AEP fourth-quarter earnings drop 41 percent


Tuesday, January 22nd 2002, 12:00 am
By: News On 6


COLUMBUS, Ohio (AP) _ American Electric Power said Tuesday its fourth-quarter earnings, excluding special items, dropped 41 percent because of mild weather and a weak economy.

The utility had ongoing quarterly earnings of $113.7 million, or 35 cents per share, falling short of the 39 cents per share predicted by analysts polled by Thomson Financial/First Call. A year ago, the company had ongoing earnings of $193.6 million, or 62 cents per share.

Net earnings were $51.9 million, compared with a loss of $222.3 million in the fourth quarter 2000. Revenue was $14.2 billion, up from $10.9 billion a year ago.

Columbus-based AEP also lowered its 2002 earnings forecast to between $3.60 and $3.75 per share from the previous range of $3.70 and $3.80 per share, citing the recession and the possible issuance of stock to fund new growth and strengthen its balance sheet.

In trading Tuesday afternoon on the New York Stock Exchange, AEP's stock was down 64 cents to $42.36.

For the year, AEP's earnings, excluding special items, were $1.09 billion, or $3.38 per share. That compares with $870.7 million, or $2.71 per share, in 2000.

Net earnings were $970.8 million, or $3.01 per share, up from $267.1 million, or 83 cents per share, in 2000. The 2001 earnings included extraordinary items such as costs related to the June 2000 completion of AEP's merger with Central South West Power Corp. and the purchase of Houston Pipe Line.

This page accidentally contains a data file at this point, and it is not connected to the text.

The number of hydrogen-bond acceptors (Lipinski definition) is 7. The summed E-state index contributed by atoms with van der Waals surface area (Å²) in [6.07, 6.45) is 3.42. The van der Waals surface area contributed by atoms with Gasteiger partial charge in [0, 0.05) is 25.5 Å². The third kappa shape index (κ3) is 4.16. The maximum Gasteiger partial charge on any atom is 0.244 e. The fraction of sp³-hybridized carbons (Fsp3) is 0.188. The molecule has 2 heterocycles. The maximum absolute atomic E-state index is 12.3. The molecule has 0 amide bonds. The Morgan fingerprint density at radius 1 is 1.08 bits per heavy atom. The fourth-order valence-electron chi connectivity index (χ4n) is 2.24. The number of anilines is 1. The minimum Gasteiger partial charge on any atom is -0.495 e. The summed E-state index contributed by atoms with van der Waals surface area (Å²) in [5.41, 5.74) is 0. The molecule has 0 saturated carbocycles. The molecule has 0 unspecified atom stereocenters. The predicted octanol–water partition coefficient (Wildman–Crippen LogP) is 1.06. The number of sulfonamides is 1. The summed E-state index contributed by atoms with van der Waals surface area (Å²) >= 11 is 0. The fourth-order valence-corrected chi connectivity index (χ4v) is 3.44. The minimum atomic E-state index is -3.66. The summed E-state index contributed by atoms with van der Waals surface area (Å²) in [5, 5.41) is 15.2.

Last week, a federal appeals court ordered the Securities and Exchange Commission to review AEP's $4.37 billion acquisition of Central South West Power. The court said the SEC failed to adequately explain its conclusion that the merger complied with a 1935 law aimed at protecting consumers and stockholders.

The merger made AEP one of the country's largest power companies with 5 percent of the market.

The combined company serves customers in Ohio and 10 other states: Arkansas, Indiana, Kentucky, Louisiana, Michigan, Oklahoma, Tennessee, Texas, Virginia and West Virginia.

AEP also said it didn't expect a ``long-term negative impact'' from the bankruptcy of Enron Corp. AEP previously said it could lose up to $50 million from business deals with Enron.